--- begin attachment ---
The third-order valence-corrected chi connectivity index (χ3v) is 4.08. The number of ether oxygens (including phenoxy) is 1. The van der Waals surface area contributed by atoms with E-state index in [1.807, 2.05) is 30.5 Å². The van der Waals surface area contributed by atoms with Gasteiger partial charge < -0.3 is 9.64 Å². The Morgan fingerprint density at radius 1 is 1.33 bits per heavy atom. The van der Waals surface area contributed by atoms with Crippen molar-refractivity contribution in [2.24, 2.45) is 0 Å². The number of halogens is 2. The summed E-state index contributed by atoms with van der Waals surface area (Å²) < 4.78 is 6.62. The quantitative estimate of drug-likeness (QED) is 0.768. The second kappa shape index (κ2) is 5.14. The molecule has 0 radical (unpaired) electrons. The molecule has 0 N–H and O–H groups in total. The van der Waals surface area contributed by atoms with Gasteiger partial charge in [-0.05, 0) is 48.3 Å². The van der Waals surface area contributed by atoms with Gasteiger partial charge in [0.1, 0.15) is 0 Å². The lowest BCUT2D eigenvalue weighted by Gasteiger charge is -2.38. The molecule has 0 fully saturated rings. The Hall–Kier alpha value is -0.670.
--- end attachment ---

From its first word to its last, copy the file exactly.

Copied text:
The third-order valence-corrected chi connectivity index (χ3v) is 4.08. The number of ether oxygens (including phenoxy) is 1. The van der Waals surface area contributed by atoms with E-state index in [1.807, 2.05) is 30.5 Å². The van der Waals surface area contributed by atoms with Gasteiger partial charge < -0.3 is 9.64 Å². The Morgan fingerprint density at radius 1 is 1.33 bits per heavy atom. The van der Waals surface area contributed by atoms with Crippen molar-refractivity contribution in [2.24, 2.45) is 0 Å². The number of halogens is 2. The summed E-state index contributed by atoms with van der Waals surface area (Å²) < 4.78 is 6.62. The quantitative estimate of drug-likeness (QED) is 0.768. The second kappa shape index (κ2) is 5.14. The molecule has 0 radical (unpaired) electrons. The molecule has 0 N–H and O–H groups in total. The van der Waals surface area contributed by atoms with Gasteiger partial charge in [-0.05, 0) is 48.3 Å². The van der Waals surface area contributed by atoms with Gasteiger partial charge in [0.1, 0.15) is 0 Å². The lowest BCUT2D eigenvalue weighted by Gasteiger charge is -2.38. The molecule has 0 fully saturated rings. The Hall–Kier alpha value is -0.670.